Why commuters stay stuck in drive
Sonja Jones-Shin lives about 30 miles from downtown San Francisco, where she works as a media specialist for NASA. A proponent of public transportation, she wanted to believe it could work for her.
She recently relented and bought a car.
Although Ms. Jones-Shin can count on stop-and-go traffic every day, she says her worst days driving to work are still better than the 1-1/2 to 2 hours she used to spend sitting on the train.
If shuttles and trains ran faster and more frequently, Jones-Shin says, she might reconsider. Still, "whenever I saw [the city] expanding the highway, I was very happy," she says.
An era of big government spending appears to be having a positive impact on road conditions around some urban hubs, even as automated tolls and other advances attempt to loosen the traffic flow.
Add to that all the reports about the rise of work-from-home "e-lancers" and flexible hours, and you might conclude that for those left stuck with a daily drive, commutes must be getting easier.
Not so fast. Across the board, studies show generally prosperous Americans are driving more frequently, going longer distances - and doing it solo more than ever.
According to the Surface Transportation Policy Project, a nonprofit group that analyzes transportation data, traffic delays in 68 cities increased 235 percent between 1982 and 1997. In that same time, population in those cities rose only 22 percent.
Americans make nearly 90 percent of all trips in a private vehicle, and more than 20 percent of those trips are work related, according to the US Department of Transportation.
The outlook for change isn't good.
"Slowing the growth of congestion is the best thing that most areas can hope for," says Tim Lomax, a research engineer at the Texas Transportation Institute in College Station, Texas.
The reality, say experts, is that Americans remain a free-wheeling lot. Not even rising gas prices significantly ease their craving for mobility.
For now, the best hope to reduce congestion rides with technology. Electronic tolls, collision warning systems, and on-board computers that retrieve traffic updates from satellites have the potential to ease rush-hour traffic. And bigger projects loom 15 to 20 years out, says Steven Shladover, the deputy director of the PATH (Partners for Advanced Transit and Highways) project at the University of California, Berkeley.
In Mr. Shladover's perfect universe, we'll commute on "smart highways," on which drivers sit behind the wheel reading the newspaper while auto-pilots navigate traffic. In San Francisco in 1997, PATH demonstrated eight such automated cars, which drove safely within inches of each other at normal highway speeds.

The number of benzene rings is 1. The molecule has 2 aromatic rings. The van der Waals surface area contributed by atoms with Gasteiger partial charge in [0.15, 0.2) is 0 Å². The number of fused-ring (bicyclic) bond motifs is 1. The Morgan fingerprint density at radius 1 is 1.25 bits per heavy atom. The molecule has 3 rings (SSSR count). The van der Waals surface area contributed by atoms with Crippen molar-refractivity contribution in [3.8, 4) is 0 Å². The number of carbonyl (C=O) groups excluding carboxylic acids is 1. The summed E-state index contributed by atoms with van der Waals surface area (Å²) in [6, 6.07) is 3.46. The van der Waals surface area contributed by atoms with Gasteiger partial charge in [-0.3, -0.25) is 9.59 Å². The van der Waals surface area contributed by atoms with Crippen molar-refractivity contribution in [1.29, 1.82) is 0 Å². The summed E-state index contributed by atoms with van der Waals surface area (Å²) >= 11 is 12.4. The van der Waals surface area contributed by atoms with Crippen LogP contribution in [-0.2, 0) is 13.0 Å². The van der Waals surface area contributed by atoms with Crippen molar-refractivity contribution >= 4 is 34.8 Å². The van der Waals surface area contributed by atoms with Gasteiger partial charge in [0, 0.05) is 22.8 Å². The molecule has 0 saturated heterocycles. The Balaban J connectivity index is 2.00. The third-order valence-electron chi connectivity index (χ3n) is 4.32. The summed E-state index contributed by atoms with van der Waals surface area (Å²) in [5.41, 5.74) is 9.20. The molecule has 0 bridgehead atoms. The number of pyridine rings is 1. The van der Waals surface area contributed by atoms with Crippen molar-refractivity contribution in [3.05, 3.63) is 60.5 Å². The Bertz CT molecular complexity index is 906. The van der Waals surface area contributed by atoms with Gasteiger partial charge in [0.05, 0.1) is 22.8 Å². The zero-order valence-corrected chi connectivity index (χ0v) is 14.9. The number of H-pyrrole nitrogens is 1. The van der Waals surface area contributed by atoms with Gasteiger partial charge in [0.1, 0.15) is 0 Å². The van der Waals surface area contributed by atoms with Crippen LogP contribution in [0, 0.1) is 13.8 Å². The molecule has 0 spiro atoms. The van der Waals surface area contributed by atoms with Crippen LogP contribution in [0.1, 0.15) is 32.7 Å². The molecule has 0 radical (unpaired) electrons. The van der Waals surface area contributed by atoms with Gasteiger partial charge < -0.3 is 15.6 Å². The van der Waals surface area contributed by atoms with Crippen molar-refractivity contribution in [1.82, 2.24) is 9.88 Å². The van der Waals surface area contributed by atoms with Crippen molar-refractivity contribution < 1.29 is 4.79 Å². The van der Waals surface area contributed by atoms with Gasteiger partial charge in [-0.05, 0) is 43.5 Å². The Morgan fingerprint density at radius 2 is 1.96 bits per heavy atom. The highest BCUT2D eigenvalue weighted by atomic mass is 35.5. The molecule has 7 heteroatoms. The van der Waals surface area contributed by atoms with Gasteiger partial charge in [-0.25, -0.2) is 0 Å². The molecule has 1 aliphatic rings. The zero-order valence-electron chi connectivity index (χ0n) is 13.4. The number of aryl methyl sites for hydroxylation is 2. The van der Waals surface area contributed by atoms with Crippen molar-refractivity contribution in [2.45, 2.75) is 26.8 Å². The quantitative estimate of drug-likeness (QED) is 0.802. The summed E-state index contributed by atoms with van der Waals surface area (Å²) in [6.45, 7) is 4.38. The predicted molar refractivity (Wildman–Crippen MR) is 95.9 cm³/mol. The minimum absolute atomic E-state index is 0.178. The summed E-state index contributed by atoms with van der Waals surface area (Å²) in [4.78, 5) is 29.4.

Sounds like mass transit? That may be part of the problem for consumers.
"People who won't take the bus might have a similar objection to being controlled by computers in a caravan of cars," says Richard Hart, a science author and former co-host of the Discovery Channel's "The Next Step," who has been tracking technology for decades.
That issue of personal control, of course, has extended into the workplace. And that could help.
"We're shifting in a dramatic way to a knowledge-based workforce where it is increasingly less important where you work," says Ed Potter, president of the Employment Policy Foundation in Washington. There are now 21 million telecommuters, by some estimates.
According to Mr. Potter, the real future of telecommuting is not just an explosion in the number of people who work from home (more than one-third of the workforce by 2030, he says), but also the elimination of corporate centers.
Potter and other experts recommend building pods within walking distance of residential areas. Workers could stop for e-mail or teleconferences.
"It's going to take an evolution of how work is done, how workers are socialized," Potter concedes.
There are, of course, more traditional ways to get people to leave their cars at home. After a steady decline since the 1960s, mass-transit ridership has been increasing for the past three years, according to the American Public Transportation Association.
Experts maintain railroad and subway systems have yet to reach their full potential. But until service improves - as commuters like Jones-Shin attest - most cities won't see a real exodus from highways.
Nor is the urban commute the sole choke point. The most common commute today, in fact, is between suburbs.
That's problematic, because most city transit systems have been designed to carry people from the suburbs to the urban core, says Roger Stough, a professor at George Mason University's Center for Transportation Policy and Logistics, in Fairfax, Va.
That's also why many of the experts calling for disincentives on cars are also the ones generating buzz around "smart growth." The concept can take the form of "new urbanism," planned communities (where ad-hoc growth is restricted in favor of a master blueprint), or modest measures like Washington's initiatives to concentrate development along transit lines.
It's a long-term plan to create cities and towns where people don't need a car to rent a video, let alone get to work.
Vukan Vuchic, a transportation professer at the University of Pennsylvania, likes to contrast American cities with pedestrian-friendly ones in Europe - laid out before cars, but zoned to limit automobiles today.
He, like others, favors baby steps. It wouldn't take much, Dr. Vuchic argues, to enhance mobility. "We could greatly increase the number of kids walking to school all over the country," he says, "with minute efforts at sidewalk-building."
(c) Copyright 2000. The Christian Science Publishing Society